From the Taylor series expansion of $\sqrt{x}$ provided in Algorithms for approximating $\sqrt{2}$ I got Taylor series expansion of $x^{s}$, $0<s<1$ and then collecting the coefficients of $x^{i}$ from the binomial expansions I got the following \begin{eqnarray*} x^{\displaystyle s} &=& \sum_{n=0}^{\infty} \frac{(x - 1)^{\displaystyle n}}{n!} \left[ \frac{d^{\displaystyle n}}{dt^{\displaystyle n}} x^{\displaystyle s} \right]_{\displaystyle x=1} \\ &=& 1 + \sum_{n=1}^{\infty}(s)(s-1) ... (s-(n-1)) \frac{1}{n!} (x-1)^{\displaystyle n} \\ &=& \left( 1 + \sum_{n=1}^{\infty} \frac{(-1)^{\displaystyle n}}{n!} (s)(s-1) ... (s-(n-1)) \right) + \\ &&\sum_{i=1}^{\infty} (x)^{\displaystyle i} (\frac{(s)(s-1) ... (s-(i-1))}{i!}) \left( 1+ \sum_{k=1}^{\infty} \frac{(-1)^{\displaystyle k}(s-i) ... (s-(i+k-1))}{k!} \right) \\ \end{eqnarray*} Series in the first big brackets seems to tend to zero but not able to determine for higher powers of $x$. Am I on right track. I need help to find solution to this problem. If I am wrong then what is it and what is the actual solution. Is it not possible to get the expansion in terms of $x^{i}$.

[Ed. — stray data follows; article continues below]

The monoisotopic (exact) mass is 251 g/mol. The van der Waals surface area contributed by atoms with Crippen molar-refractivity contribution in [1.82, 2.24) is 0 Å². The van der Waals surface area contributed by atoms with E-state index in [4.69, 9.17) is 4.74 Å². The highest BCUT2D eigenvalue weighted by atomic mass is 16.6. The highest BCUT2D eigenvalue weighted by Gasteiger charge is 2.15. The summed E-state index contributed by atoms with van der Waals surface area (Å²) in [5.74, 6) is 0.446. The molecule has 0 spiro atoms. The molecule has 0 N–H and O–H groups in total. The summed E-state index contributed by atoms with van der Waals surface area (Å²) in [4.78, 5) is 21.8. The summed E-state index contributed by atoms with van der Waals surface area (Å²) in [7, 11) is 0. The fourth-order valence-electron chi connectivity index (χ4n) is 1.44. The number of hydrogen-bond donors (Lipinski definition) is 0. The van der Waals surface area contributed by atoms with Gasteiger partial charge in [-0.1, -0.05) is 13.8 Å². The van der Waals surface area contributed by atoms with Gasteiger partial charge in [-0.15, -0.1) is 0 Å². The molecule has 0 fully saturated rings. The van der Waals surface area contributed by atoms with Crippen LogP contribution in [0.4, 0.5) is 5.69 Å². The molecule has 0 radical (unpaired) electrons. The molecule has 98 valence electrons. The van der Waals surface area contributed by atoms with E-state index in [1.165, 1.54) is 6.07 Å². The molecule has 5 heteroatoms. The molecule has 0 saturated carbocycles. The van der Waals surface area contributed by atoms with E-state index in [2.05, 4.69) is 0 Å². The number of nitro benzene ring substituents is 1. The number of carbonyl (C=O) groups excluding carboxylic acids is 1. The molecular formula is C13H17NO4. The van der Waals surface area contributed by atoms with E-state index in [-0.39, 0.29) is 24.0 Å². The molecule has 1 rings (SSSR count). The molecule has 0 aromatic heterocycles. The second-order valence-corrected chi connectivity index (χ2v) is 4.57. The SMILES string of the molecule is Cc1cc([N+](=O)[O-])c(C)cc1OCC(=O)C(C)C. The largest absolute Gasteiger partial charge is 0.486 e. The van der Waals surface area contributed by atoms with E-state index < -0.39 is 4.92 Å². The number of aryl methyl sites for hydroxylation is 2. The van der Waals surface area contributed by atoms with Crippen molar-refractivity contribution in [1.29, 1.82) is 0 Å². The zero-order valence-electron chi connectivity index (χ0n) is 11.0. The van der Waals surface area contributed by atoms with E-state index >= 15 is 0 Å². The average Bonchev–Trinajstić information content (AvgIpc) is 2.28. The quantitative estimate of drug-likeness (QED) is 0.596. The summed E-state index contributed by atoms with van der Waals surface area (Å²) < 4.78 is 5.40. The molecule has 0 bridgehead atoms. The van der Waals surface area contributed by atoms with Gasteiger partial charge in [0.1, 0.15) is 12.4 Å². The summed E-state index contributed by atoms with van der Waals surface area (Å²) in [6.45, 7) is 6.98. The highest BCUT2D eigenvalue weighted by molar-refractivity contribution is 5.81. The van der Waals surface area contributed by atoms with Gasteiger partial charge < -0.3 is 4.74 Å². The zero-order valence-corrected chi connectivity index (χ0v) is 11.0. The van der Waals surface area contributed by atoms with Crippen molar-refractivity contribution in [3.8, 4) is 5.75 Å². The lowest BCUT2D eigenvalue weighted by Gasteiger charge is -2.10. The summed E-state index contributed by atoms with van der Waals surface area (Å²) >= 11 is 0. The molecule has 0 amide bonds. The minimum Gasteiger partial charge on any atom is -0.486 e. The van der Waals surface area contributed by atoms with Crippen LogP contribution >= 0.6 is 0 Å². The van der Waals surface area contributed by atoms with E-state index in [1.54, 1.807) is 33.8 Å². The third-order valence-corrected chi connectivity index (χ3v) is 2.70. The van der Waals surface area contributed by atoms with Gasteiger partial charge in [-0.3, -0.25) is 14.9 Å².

Unfortunately, for $0<s<1$, this is impossible.

The derivative of $x^s$ is $sx^{s-1}$. Since $s<1$, we have that $s-1<0$, so $x$ is raised to a negative power. We also know that $0$ to a negative power is the same as $1/0$ to a positive power, which is undefined.

So, the function's derivative is undefined at $x=0$. Since you are trying to find the Taylor expansion about $0$, the $x^1$ term must equal the first derivative at $0$, which is undefined. But we cannot have an undefined term in our sum, so there cannot be a solution.

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